Conrad Roy committed suicide. That much we can all agree on. But did text messages from his long-distance girlfriend, Michelle Carter play a role in his death? And if so, what sort of punishment — if any — should she face? Michelle egged him on. She encouraged him to take his life. But she wasn’t physically at the scene of his death, and she didn’t purchase any of the equipment he used to take his life. At what point are we culpable for our words?

Then Kristin tells us the tragic tale of a family fishing trip gone horribly wrong. In 1912, when Lessie and Percy Dunbar took their two boys fishing in Louisiana, 4-year-old Bobby Dunbar went missing. A search ensued. They captured alligators and split open their guts, hoping to find the young boy’s remains. They even blasted the water with dynamite, thinking it might dislodge his corpse. It was no use. He was gone without a trace. But then, eight months later, Bobby turned up. But was it really Bobby?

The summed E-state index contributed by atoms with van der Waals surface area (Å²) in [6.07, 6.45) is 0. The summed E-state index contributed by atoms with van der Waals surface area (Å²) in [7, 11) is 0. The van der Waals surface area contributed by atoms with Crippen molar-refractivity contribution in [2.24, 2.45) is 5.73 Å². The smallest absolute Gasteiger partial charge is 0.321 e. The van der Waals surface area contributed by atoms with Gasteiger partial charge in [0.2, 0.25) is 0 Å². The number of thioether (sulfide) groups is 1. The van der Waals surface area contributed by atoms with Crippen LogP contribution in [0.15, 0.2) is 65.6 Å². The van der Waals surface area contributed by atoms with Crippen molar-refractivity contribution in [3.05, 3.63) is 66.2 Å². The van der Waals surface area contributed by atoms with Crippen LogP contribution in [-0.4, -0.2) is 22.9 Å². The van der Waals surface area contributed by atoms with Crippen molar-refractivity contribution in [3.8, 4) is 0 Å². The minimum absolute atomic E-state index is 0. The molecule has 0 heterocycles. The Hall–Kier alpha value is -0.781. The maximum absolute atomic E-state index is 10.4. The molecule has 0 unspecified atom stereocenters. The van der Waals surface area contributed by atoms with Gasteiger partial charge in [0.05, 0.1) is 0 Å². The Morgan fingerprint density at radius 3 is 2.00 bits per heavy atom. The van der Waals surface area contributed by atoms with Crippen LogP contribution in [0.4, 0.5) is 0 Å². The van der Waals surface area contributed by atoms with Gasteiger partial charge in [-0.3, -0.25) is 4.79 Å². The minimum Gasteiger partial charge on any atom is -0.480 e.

And now for a note about our process. For each episode, Kristin reads a bunch of articles, then spits them back out in her very limited vocabulary. Brandi copies and pastes from the best sources on the web. And sometimes Wikipedia. (No shade, Wikipedia. We love you.) We owe a huge debt of gratitude to the real experts who covered these cases.

In this episode, Kristin pulled from:
“Whose child is this? Lost and found youth claimed by two mothers” The Tacoma Times
“The Ghost of Bobby Dunbar” This American Life
“Was he Bobby Dunbar?” Associated Press

In this episode, Brandi pulled from:
“Death By Text: The Case Against Michelle Carter” episode, 48 Hours
“Death By Text” by Marin Cogan, thecut.com
“Read the text messages at the heart of the Michelle Carter trial” by Nik DeCosta-Klipa, Boston Globe
“Michelle Carter found guilty by judge in text message suicide case” by Dan Glaun, masslive.com

 

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